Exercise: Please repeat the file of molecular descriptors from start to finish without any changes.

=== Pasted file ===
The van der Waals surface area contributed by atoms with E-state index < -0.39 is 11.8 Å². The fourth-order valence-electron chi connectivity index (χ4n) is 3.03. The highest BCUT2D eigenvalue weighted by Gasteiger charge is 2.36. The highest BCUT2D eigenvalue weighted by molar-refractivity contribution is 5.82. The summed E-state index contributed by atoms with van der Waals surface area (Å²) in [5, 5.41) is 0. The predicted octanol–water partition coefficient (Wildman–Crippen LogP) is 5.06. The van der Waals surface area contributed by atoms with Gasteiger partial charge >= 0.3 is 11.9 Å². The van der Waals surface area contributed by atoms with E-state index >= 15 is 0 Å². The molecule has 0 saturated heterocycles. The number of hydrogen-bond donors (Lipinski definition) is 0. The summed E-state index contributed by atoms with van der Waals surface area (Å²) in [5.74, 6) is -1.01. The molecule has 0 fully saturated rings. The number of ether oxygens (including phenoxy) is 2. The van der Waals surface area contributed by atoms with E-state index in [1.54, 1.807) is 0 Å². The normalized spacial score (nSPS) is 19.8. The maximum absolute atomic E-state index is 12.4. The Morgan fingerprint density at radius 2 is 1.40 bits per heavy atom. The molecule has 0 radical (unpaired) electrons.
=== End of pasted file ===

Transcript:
The van der Waals surface area contributed by atoms with E-state index < -0.39 is 11.8 Å². The fourth-order valence-electron chi connectivity index (χ4n) is 3.03. The highest BCUT2D eigenvalue weighted by Gasteiger charge is 2.36. The highest BCUT2D eigenvalue weighted by molar-refractivity contribution is 5.82. The summed E-state index contributed by atoms with van der Waals surface area (Å²) in [5, 5.41) is 0. The predicted octanol–water partition coefficient (Wildman–Crippen LogP) is 5.06. The van der Waals surface area contributed by atoms with Gasteiger partial charge >= 0.3 is 11.9 Å². The van der Waals surface area contributed by atoms with E-state index >= 15 is 0 Å². The molecule has 0 saturated heterocycles. The number of hydrogen-bond donors (Lipinski definition) is 0. The summed E-state index contributed by atoms with van der Waals surface area (Å²) in [5.74, 6) is -1.01. The molecule has 0 fully saturated rings. The number of ether oxygens (including phenoxy) is 2. The van der Waals surface area contributed by atoms with E-state index in [1.54, 1.807) is 0 Å². The normalized spacial score (nSPS) is 19.8. The maximum absolute atomic E-state index is 12.4. The Morgan fingerprint density at radius 2 is 1.40 bits per heavy atom. The molecule has 0 radical (unpaired) electrons.